Just over a year ago, I had my first sit down with my trainer, Coretta. Through my tears, I told her that I had gained 40 pounds since my mother died, and could no longer recognize myself. Depression and a string of injuries had made it impossible for me to train like I always had; as an elite athlete. Not to mention, years of vacillating between extreme calorie restriction and binging had wreaked havoc on my metabolism. I was constantly in pain, and terrified of losing control of my health and dying far too young, like my mother. As much as it pained me to admit, I needed help.
I was nearing my 30th birthday, and was having so many joint problems that I honestly didn’t know what I could even do in the gym anymore. I knew my body needed activity. I knew that getting stronger would improve my mental and physical well-being. But all of my favorite workouts (basketball, soccer, rugby, spinning, and running) were off the table. I hated the gym and resented working out for any reason other than to improve my performance on the field. No longer being an athlete was (and remains) a sore subject for me, and I was resistant to accept that I would need to find a way to love fitness without playing sports.
As soon as Coretta said the words, “it sounds like it’s time to get back to you,” I knew I was in good hands. I had hope.
In the past, I would have jumped immediately into strict “clean eating,” and exercising 6 days a week. Most of my previous weight loss efforts have involved punishing my body by beating it into shape. Those efforts were driven by an external goal — a number on the scale that I randomly deemed my “ideal.”
This time, I started my training out slowly, doing two days per week: one day in the pool and one day on the floor. At first, I hated the pool. “That’s for old ladies!” I would exclaim, with an air of superiority. I wanted the floor. I wanted to lift heavy! I wanted to get immediately back to being the athlete I once was.
But wants and needs are two different things. “You need the water,” Coretta insisted. “You need to recover and build the foundation for bigger things. You need to walk before you run.”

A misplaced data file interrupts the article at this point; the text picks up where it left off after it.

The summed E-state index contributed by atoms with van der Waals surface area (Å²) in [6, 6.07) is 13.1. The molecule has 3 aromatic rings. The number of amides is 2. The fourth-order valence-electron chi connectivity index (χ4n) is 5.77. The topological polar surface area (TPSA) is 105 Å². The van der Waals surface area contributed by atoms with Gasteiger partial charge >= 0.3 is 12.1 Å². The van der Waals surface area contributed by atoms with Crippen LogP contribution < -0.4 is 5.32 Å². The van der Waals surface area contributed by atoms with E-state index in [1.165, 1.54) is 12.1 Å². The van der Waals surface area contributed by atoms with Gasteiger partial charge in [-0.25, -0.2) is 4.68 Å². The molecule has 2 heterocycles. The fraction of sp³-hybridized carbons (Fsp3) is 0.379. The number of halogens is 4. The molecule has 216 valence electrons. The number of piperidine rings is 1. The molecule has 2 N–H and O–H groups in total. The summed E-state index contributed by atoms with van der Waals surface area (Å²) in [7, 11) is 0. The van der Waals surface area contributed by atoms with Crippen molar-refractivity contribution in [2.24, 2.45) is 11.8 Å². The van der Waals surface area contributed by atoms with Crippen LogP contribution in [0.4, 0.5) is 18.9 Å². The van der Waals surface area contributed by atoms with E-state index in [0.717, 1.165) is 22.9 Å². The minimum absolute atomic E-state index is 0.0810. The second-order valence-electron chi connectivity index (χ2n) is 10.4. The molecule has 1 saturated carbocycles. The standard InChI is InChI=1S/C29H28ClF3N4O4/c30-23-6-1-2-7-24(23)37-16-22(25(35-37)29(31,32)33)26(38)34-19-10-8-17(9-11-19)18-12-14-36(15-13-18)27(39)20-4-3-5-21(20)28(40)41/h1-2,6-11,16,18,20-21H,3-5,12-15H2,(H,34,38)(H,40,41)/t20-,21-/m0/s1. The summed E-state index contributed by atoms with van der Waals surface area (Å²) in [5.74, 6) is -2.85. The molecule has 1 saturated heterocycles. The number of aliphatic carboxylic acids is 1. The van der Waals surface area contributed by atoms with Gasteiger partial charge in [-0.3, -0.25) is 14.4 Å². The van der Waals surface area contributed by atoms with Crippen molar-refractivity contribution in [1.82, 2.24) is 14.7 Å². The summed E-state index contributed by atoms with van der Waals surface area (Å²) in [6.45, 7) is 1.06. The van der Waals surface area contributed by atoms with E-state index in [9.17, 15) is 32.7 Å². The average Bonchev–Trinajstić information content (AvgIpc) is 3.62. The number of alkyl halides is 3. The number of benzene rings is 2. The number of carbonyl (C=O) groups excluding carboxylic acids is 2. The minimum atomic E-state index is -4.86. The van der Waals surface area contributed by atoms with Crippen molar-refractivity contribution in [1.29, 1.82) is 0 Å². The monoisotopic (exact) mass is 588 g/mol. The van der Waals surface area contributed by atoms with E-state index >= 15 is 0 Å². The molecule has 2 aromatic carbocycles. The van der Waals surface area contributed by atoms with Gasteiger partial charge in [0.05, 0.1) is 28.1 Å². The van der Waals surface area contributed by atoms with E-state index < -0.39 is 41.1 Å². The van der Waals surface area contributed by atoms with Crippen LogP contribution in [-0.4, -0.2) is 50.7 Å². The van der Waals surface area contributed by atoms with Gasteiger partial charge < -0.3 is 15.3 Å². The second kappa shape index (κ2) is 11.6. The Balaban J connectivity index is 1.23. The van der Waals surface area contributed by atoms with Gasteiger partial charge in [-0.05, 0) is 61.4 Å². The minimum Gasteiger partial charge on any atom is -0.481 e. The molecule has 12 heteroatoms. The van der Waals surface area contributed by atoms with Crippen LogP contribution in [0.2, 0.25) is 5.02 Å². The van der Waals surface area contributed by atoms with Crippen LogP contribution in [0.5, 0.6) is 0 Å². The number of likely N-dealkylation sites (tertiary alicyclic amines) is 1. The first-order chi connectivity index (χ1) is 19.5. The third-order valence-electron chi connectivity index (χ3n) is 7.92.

I was a reluctant grasshopper, but I trusted in her deep knowledge and kind heart so much that I fought my (terrible) instincts and followed her instructions. My inner self-judging perfectionist was screaming at me to do more, to push harder, to kill myself to be thin if I had to. But in my heart, I knew that slow and steady would win.
Over the months, I began to shift my perspective and started viewing working out as self-care; one of the most loving things I could do for myself, rather than a punishment for being too large. I have learned to LOVE going to the gym, and the feeling of strength and balance that it affords me. I have learned that maintaining a love of fitness isn’t about before and afters — it’s about the journey, and celebrating every single little gain along the way. I stopped beating myself up with the “shoulds” and started listening to myself instead. My workouts with Coretta became non-negotiable me-time, rather than just another appointment to keep on my calendar. I’ve slowly added more days at the gym each week, and have even incorporated yoga (an exercise I previously deemed “not intense enough” for me), which has helped me tune in and listen to my body.
What a difference a year makes. Today, Coretta had me running sprints for the first time since I started this quest of getting back to me. I should be able to play sports again quite soon, which I’m really looking forward to. But even if I could never play sports again, I am amazed at how much I have learned and how far I have come. I am now the strongest I have ever been (yes, including when I was a college athlete) and I have never been healthier. My joints feel a thousand times better. My resting heart rate is down a whopping 20 BPM from this time last year. And most importantly: I have stopped trying to disappear.
The funny thing is that I haven’t lost a pound. I have lost inches and body fat percentages and a pants size, but not a single pound. The lack of movement on the scale has been very frustrating and discouraging at times, especially when I’m doing everything “right” and still don’t see the numbers drop. My exasperation is compounded when I see friends posting their incredible before-and-after transformations on social media. But one of the biggest lessons that this whole experience has taught me is to stop looking over my shoulder at everybody else and to look within me. Their success is not my failure. Everyone’s journey is different. Every body has different needs. I am only hurting ME by holding myself to ridiculous standards and comparing myself to others. That is what got me into this mess of abusing myself in the first place!
So today, I choose to compare myself to where I was a year ago, and more importantly, to celebrate how far I have come. As I was stretching after my workout, I caught a glimpse of myself in the mirror and for the first time in years, I saw the “me” that I recognize: tall, broad-shouldered, beautiful and strong.
And I had nothing but love for her.